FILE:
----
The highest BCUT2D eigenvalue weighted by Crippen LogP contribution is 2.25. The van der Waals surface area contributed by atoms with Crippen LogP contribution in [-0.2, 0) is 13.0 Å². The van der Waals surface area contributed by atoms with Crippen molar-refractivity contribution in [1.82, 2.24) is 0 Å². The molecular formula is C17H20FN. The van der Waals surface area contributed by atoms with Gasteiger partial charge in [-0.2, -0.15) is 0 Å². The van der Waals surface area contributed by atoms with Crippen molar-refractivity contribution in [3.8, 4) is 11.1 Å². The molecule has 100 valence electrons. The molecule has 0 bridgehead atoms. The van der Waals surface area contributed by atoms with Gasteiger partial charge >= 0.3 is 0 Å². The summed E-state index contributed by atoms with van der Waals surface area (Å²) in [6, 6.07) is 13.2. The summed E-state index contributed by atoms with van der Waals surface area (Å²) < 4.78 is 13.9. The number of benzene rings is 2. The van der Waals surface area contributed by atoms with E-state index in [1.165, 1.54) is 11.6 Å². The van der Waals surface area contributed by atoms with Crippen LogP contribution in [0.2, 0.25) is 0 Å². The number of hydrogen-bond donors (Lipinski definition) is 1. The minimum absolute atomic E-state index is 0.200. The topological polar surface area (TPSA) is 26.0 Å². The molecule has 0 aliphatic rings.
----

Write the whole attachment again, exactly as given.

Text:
The highest BCUT2D eigenvalue weighted by Crippen LogP contribution is 2.25. The van der Waals surface area contributed by atoms with Crippen LogP contribution in [-0.2, 0) is 13.0 Å². The van der Waals surface area contributed by atoms with Crippen molar-refractivity contribution in [1.82, 2.24) is 0 Å². The molecular formula is C17H20FN. The van der Waals surface area contributed by atoms with Gasteiger partial charge in [-0.2, -0.15) is 0 Å². The van der Waals surface area contributed by atoms with Crippen molar-refractivity contribution in [3.8, 4) is 11.1 Å². The molecule has 100 valence electrons. The molecule has 0 bridgehead atoms. The van der Waals surface area contributed by atoms with Gasteiger partial charge >= 0.3 is 0 Å². The summed E-state index contributed by atoms with van der Waals surface area (Å²) in [6, 6.07) is 13.2. The summed E-state index contributed by atoms with van der Waals surface area (Å²) < 4.78 is 13.9. The number of benzene rings is 2. The van der Waals surface area contributed by atoms with E-state index in [1.165, 1.54) is 11.6 Å². The van der Waals surface area contributed by atoms with Crippen LogP contribution in [0.2, 0.25) is 0 Å². The number of hydrogen-bond donors (Lipinski definition) is 1. The minimum absolute atomic E-state index is 0.200. The topological polar surface area (TPSA) is 26.0 Å². The molecule has 0 aliphatic rings.